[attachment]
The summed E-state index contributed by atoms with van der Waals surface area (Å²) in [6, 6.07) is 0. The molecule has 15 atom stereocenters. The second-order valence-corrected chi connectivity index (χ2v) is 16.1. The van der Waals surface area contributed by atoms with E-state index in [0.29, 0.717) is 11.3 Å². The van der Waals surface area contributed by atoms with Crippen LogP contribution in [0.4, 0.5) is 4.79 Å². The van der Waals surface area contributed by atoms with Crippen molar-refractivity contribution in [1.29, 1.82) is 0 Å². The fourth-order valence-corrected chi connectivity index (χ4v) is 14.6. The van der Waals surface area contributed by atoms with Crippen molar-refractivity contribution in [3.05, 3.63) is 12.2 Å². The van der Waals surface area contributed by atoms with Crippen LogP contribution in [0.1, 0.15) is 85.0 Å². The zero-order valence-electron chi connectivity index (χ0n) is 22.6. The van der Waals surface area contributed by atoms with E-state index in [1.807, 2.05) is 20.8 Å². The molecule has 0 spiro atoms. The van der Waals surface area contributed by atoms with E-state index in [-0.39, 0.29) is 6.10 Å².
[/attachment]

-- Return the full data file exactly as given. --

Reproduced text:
The summed E-state index contributed by atoms with van der Waals surface area (Å²) in [6, 6.07) is 0. The molecule has 15 atom stereocenters. The second-order valence-corrected chi connectivity index (χ2v) is 16.1. The van der Waals surface area contributed by atoms with E-state index in [0.29, 0.717) is 11.3 Å². The van der Waals surface area contributed by atoms with Crippen LogP contribution in [0.4, 0.5) is 4.79 Å². The van der Waals surface area contributed by atoms with Crippen molar-refractivity contribution in [1.29, 1.82) is 0 Å². The fourth-order valence-corrected chi connectivity index (χ4v) is 14.6. The van der Waals surface area contributed by atoms with Crippen molar-refractivity contribution in [3.05, 3.63) is 12.2 Å². The van der Waals surface area contributed by atoms with Crippen LogP contribution in [0.1, 0.15) is 85.0 Å². The zero-order valence-electron chi connectivity index (χ0n) is 22.6. The van der Waals surface area contributed by atoms with E-state index in [1.807, 2.05) is 20.8 Å². The molecule has 0 spiro atoms. The van der Waals surface area contributed by atoms with E-state index in [-0.39, 0.29) is 6.10 Å².